It's impossible to find good teachers!
We're scraping the bottom of the barrel!
There just isn't anyone out there!
School leaders sure like to complain about the teacher shortage.
Certainly, there is a degree of truth to these claims. Few would question we live in a time when demand for highly qualified teachers is high and supply of highly qualified teachers is low.
However, as the saying goes, "where there's a will, there's a way." Rather than pout about their situation, some districts need to reassess their teacher recruitment strategy.
Many schools place teacher recruitment low on their priority list. Instead of strategizing how to attract highly talented employees to their classrooms, leaders prioritize test scores, student discipline, teacher development, district initiatives, and culture-building.
While all are important for school success, this previous statement poses a subtle irony. When schools recruit and hire effective staff, other priorities have a way of taking care of themselves.
Some school districts - especially those in large metropolitan areas - have their pick of the litter when it comes to hiring. As young singles prioritize living in areas where they have endless options for dining, nightlife, and social activities, these school districts have the luxury of turning away droves of outstanding candidates.
If only all school districts had this problem.
Nearly one third of school districts in the United States are located in "rural" areas with less than 2,500 residents. Lacking the built-in amenities of their large-district counterparts, small districts face an uphill battle when it comes to alluring and securing strong applicants.
While rural schools have problems attracting teachers to their district, urban schools - especially those in low-income areas - experience high degrees of teacher turnover. This constant exodus of staff opting to work in more-affluent schools across town results in similar teacher shortages for inner city schools.
Clearly, rural and urban schools have their work cut out for them when it comes to attracting candidates to their districts. So, what steps can leaders take to address these issues? Here are eight steps to consider:
Post Jobs Early: Interviewing early during hiring season is the most important step for recruiting quality candidates to your district. The first step is issuing contracts to current employees the first day possible (in Iowa this is March 15th). Sending contracts early not only allows leaders to gauge who is planning to return, but also forces administrators to make decisions on low-performing staff.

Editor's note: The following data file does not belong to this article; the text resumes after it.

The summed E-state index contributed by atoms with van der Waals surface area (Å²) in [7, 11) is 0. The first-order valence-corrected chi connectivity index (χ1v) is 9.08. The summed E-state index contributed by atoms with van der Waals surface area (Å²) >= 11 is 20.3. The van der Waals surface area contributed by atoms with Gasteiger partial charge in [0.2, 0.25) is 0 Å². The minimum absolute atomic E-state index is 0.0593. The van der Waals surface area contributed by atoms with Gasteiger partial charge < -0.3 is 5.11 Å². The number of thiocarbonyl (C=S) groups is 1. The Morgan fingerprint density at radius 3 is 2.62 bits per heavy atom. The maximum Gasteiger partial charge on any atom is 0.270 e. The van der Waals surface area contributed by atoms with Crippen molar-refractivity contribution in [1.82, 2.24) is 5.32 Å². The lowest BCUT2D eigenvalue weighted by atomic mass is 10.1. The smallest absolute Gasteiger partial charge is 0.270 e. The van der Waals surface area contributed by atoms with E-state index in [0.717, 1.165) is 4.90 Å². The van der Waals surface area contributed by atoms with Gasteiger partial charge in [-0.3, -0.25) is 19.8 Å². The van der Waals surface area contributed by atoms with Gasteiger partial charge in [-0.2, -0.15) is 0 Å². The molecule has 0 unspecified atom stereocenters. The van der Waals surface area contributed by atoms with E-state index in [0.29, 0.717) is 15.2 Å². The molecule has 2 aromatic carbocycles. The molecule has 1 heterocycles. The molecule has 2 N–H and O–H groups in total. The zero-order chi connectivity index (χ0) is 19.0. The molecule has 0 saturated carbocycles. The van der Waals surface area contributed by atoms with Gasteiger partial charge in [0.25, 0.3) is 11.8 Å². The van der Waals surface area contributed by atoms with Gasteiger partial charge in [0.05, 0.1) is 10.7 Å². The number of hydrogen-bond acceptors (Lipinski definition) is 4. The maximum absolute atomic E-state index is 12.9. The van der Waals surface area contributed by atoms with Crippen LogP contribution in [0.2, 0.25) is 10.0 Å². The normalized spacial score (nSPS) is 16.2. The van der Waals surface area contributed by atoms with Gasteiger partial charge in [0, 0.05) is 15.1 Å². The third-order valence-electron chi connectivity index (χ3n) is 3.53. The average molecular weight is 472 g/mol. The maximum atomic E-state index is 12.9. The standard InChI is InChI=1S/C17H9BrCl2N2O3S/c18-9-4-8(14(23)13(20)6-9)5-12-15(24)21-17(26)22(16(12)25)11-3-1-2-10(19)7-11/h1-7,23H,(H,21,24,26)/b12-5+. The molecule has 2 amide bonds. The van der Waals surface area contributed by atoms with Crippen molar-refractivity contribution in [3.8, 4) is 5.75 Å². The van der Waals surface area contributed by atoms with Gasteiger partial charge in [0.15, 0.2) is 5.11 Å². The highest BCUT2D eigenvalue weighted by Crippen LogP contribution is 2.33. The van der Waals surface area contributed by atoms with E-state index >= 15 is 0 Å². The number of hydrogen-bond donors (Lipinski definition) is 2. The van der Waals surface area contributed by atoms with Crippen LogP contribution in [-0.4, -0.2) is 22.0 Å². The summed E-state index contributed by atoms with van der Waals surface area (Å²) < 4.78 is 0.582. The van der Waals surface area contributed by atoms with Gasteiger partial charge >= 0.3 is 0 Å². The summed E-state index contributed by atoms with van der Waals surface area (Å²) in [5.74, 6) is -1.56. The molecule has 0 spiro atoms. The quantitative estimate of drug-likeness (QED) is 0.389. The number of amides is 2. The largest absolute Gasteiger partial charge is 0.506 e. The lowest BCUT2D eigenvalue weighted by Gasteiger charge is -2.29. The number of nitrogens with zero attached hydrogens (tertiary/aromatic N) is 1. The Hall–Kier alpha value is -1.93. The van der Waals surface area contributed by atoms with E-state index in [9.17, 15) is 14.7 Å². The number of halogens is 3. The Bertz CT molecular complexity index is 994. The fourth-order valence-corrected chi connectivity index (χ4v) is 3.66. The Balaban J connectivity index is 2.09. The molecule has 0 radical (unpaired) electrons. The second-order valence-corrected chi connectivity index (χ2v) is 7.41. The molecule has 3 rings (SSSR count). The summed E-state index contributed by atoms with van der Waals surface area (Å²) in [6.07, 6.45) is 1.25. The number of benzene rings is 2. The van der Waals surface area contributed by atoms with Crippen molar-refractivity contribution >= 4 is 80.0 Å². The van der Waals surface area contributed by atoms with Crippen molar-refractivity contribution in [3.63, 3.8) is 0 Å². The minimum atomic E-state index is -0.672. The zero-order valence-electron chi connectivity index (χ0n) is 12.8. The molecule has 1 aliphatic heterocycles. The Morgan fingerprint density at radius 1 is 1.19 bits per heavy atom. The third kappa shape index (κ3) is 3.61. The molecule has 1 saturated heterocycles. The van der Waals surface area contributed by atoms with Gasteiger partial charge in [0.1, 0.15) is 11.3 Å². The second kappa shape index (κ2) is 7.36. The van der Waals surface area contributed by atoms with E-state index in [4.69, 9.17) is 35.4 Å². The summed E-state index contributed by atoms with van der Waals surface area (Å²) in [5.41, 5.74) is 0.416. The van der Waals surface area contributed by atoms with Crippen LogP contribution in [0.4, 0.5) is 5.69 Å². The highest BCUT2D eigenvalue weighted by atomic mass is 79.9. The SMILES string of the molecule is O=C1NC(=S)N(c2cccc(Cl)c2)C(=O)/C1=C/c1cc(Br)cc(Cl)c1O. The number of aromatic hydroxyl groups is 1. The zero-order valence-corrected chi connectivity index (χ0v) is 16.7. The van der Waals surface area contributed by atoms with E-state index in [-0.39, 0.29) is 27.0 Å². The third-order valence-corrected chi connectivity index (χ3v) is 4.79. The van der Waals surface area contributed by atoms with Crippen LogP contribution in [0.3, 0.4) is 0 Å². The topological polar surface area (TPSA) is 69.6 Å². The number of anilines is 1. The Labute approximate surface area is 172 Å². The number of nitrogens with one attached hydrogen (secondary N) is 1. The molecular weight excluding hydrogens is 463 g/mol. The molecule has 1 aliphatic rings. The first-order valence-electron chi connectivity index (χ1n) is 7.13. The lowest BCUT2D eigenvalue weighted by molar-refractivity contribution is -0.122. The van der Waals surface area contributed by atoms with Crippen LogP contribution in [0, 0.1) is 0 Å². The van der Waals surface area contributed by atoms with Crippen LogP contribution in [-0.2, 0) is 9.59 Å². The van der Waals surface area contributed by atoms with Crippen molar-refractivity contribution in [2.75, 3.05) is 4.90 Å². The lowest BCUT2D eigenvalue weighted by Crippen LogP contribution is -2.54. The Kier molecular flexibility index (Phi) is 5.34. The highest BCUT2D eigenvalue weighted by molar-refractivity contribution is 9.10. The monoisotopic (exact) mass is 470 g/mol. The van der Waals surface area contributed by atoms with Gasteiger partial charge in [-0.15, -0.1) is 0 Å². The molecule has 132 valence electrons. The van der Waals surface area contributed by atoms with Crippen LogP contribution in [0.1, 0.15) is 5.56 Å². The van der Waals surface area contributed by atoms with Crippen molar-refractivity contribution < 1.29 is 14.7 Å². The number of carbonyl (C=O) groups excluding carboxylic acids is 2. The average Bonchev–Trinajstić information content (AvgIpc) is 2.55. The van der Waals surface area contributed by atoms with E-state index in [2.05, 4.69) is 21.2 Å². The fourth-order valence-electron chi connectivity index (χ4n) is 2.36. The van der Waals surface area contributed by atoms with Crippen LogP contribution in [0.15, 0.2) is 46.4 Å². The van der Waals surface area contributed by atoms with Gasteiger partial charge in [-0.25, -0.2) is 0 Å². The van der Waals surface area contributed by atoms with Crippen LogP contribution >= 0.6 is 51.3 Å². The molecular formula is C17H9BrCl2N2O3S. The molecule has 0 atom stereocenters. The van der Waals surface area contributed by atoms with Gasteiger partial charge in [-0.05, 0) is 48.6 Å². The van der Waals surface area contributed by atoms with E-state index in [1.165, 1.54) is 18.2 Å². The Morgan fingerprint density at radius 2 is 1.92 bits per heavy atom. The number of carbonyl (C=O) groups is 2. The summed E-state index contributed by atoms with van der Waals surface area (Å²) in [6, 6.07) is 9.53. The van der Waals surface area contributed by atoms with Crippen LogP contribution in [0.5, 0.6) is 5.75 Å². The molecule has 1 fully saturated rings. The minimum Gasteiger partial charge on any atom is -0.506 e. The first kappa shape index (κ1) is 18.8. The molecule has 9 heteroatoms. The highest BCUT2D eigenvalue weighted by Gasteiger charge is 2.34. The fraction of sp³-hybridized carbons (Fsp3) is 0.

Market Job Openings: Many school districts use outdated approaches to promote teacher openings. Rather than utilize social media and digital communication to proactively market open positions, school leaders passively post openings on job search websites and in local newspapers. In a time when teachers are in high demand, districts must ensure vacancies are seen by large audiences.
Employee Referral Bonus: Do not underestimate word of mouth marketing when it comes to teacher recruitment. According to a Nielsen study, 92% of individuals trust recommendations from friends and family more than they do advertising. By offering a $250 referral bonus to current staff who recruit new teachers to our district, employees are motivated to contact friends when jobs become available.
Actively Recruit Alumni: When looking for potential teaching candidates, consider aspiring teachers who graduated from your school district. While some may have no interest in returning, the truth is many students will display interest if properly courted. Districts should create lists of alumni entering the teaching profession, reaching out periodically to gauge interest in returning.
Utilize Transparency: For some strange reason, school districts enjoy withholding useful information from job candidates. One prime example is when leaders keep compensation information “top secret” until the hire is made. School leaders – please stop playing games with candidates! Candidates should know the “total package” (salary + benefits + pension) range from the start of the hiring process.
Provide Updates: No longer can employers sit back and refrain from reaching out to candidates for weeks at a time during the selection process. During hiring season, every day matters. Not only is poor communication rude to the applicant, there is a good chance another district will swoop in and secure the candidate when contact is not sustained.
Text Message: Whether you agree or not, text messaging is how the younger generation communicates. From initial recruitment through the induction process, employers must embrace texting when communicating with candidates. Worried text messaging could result in legal trouble? Lawyers agree texting provides greater legal protection as compared to unmonitored phone calls.
Create a Pitch: So maybe your district can't compete with the large city 60 miles away, but what can your district offer? Leaders must be prepared to deliver a convincing 30-second "elevator speech" to prospective employees on demand. Why should a candidate consider your district? What advantages does your school offer that other schools don't? Use your best sales pitch to make a great first impression.
In a world where highly-qualified teachers are difficult to find, there are two options: Either you can complain about the teacher shortage, or you can take matters into your own hands.
Districts can no longer sit back and wait for candidates to find their schools. Instead, districts must take steps to actively recruit teaching candidates.